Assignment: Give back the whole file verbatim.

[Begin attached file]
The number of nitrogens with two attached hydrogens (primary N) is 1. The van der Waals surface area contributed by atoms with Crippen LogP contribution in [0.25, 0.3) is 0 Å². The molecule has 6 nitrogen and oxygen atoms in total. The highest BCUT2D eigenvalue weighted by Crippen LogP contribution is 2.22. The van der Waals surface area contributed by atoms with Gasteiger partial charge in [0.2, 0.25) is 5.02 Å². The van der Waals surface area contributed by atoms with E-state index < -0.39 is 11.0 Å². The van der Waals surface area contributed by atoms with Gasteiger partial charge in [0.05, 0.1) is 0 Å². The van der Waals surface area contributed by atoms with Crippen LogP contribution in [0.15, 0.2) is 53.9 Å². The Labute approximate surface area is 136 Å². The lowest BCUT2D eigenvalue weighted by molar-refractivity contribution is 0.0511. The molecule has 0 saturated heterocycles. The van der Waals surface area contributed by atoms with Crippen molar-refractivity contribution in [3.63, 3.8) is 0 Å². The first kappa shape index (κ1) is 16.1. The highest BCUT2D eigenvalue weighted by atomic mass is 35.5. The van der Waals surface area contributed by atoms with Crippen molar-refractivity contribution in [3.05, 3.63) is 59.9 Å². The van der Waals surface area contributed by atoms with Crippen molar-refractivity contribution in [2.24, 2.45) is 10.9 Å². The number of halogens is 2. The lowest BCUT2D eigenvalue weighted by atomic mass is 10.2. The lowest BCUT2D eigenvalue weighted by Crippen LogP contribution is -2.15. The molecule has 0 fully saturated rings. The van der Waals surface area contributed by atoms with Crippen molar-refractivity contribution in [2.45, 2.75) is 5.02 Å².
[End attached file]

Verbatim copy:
The number of nitrogens with two attached hydrogens (primary N) is 1. The van der Waals surface area contributed by atoms with Crippen LogP contribution in [0.25, 0.3) is 0 Å². The molecule has 6 nitrogen and oxygen atoms in total. The highest BCUT2D eigenvalue weighted by Crippen LogP contribution is 2.22. The van der Waals surface area contributed by atoms with Gasteiger partial charge in [0.2, 0.25) is 5.02 Å². The van der Waals surface area contributed by atoms with E-state index < -0.39 is 11.0 Å². The van der Waals surface area contributed by atoms with Gasteiger partial charge in [0.05, 0.1) is 0 Å². The van der Waals surface area contributed by atoms with Crippen LogP contribution in [0.15, 0.2) is 53.9 Å². The Labute approximate surface area is 136 Å². The lowest BCUT2D eigenvalue weighted by molar-refractivity contribution is 0.0511. The molecule has 0 saturated heterocycles. The van der Waals surface area contributed by atoms with Crippen molar-refractivity contribution in [3.63, 3.8) is 0 Å². The first kappa shape index (κ1) is 16.1. The highest BCUT2D eigenvalue weighted by atomic mass is 35.5. The van der Waals surface area contributed by atoms with Crippen molar-refractivity contribution in [3.05, 3.63) is 59.9 Å². The van der Waals surface area contributed by atoms with Crippen molar-refractivity contribution in [2.24, 2.45) is 10.9 Å². The number of halogens is 2. The lowest BCUT2D eigenvalue weighted by atomic mass is 10.2. The lowest BCUT2D eigenvalue weighted by Crippen LogP contribution is -2.15. The molecule has 0 fully saturated rings. The van der Waals surface area contributed by atoms with Crippen molar-refractivity contribution in [2.45, 2.75) is 5.02 Å².